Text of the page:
101415_woodbobby_isi_usmntjn101015135_(1) Joe Nuxoll/isiphotos.com

Bobby Belongs: Why Wood Needs to Be on the Field

The attacker didn't score against Costa Rica on Tuesday night, but his recent showings as a member of the United States national team demonstrate that he's a key piece going forward. 
BY Noah Davis Posted
October 14, 2015
12:10 PM
HARRISON, N.J.—On April 2, 2011, Bobby Wood probably should have been on the bench, watching his teammates while protecting his throbbing knee. But he wanted to play, to help his United States U-20 squad qualify for the upcoming World Cup. Thomas Rongen's side, already missing Joe Gyau due to a knee injury, had limited options on the wing. Wood started in the second group stage game against Panama.

He helped stake the Americans to a 2-0 lead in the first 18 minutes, but it was clear to all those watching in Guatemala City's Estadio Nacional Mateo Flores that he wasn't right. Just after the half hour mark, Omar Salgado replaced Wood, who would miss the next match, a shocking loss to the home country that prevented the Stars and Stripes from reaching the World Cup.

After the tournament, the young attacker who only two months earlier had made his senior team debut for 1860 Munich struggled with knee troubles for more than a year. It's impossible to say how Wood's career would have progressed differently had he not taken the field that day in Guatemala, but it's fair to say that his desire to help his team put his career in jeopardy.

The good news is that this story has a positive ending, or at least an encouraging middle act. On Tuesday night, Wood—just six months removed from recovering from yet another knee injury—was one of the lone bright spots in the United States's 1-0 loss to Costa Rica. He came on for ineffective captain Jozy Altidore at the beginning of the second half and looked like he belonged. The player former U-20 head coach Thomas Rongen called " a little in the Brian McBride mold, but maybe a little more athletic" was strong enough to hold off defenders like Jhonny Acosta and quick enough to turn the physically imposing Kendall Watson.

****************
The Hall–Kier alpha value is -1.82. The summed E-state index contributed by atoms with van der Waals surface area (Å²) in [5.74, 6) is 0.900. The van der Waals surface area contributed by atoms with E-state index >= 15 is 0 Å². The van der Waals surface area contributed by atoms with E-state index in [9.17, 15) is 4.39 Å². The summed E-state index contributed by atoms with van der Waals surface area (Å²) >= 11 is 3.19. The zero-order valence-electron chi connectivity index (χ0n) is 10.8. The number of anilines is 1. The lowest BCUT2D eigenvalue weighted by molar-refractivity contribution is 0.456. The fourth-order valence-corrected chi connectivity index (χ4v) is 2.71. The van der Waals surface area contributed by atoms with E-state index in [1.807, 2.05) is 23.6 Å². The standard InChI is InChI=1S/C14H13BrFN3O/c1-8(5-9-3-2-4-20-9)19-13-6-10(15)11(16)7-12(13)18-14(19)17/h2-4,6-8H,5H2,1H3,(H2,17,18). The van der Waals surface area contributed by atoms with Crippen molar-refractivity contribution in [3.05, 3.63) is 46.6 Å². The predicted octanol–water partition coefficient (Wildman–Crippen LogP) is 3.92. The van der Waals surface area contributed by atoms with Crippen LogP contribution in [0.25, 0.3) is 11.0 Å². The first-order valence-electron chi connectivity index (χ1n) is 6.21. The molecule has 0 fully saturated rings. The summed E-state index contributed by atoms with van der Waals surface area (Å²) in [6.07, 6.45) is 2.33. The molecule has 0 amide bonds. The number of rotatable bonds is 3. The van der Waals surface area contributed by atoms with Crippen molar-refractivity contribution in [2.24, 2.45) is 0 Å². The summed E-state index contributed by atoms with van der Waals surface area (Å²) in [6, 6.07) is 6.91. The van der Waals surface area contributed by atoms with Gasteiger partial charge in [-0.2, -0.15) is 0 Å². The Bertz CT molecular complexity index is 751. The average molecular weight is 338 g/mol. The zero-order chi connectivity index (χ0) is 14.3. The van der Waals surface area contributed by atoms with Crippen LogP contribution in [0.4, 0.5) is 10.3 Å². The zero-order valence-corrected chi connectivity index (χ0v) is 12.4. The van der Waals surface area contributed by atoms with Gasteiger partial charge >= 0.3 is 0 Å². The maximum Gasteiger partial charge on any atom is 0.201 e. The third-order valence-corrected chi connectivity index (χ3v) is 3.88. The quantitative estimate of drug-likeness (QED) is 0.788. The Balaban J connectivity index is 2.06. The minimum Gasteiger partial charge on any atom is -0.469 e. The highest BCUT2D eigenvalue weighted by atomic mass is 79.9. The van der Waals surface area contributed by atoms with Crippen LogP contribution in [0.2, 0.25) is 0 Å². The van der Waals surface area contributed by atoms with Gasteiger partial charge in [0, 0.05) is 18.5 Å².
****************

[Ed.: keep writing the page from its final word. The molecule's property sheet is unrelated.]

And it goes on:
But more than the individual moments was the attitude. Wood wanted to win. He fought. He clawed. He pushed and shoved. He cared. On an American team that seems to have lost its way a bit, that desire was refreshing.

So is Wood's ability to score. There was the shocker against The Netherlands in June:

Okay, so that was a tap-in, albeit a nice job of getting open for Jordan Morris' cross.

Five days later, however, there was a deft touch, a pretty turn, and perfectly-placed left-footed laser to beat Germany:
That, my friends, is a goal.

Over the weekend, Wood nearly got the U.S. to penalties when he scored again:

A smart run. A feed from DeAndre Yedlin, another teammate in Wood's age bracket. A difficult finish made to look deceptively simple.

When World Cup qualifying starts in less than a month, Jurgen Klinsmann will look to the younger generation to help lead the way. There was never a doubt that Wood wanted to belong on the U.S. senior team. With his goals in recent months and his performance against Costa Rica, he showed that he does.

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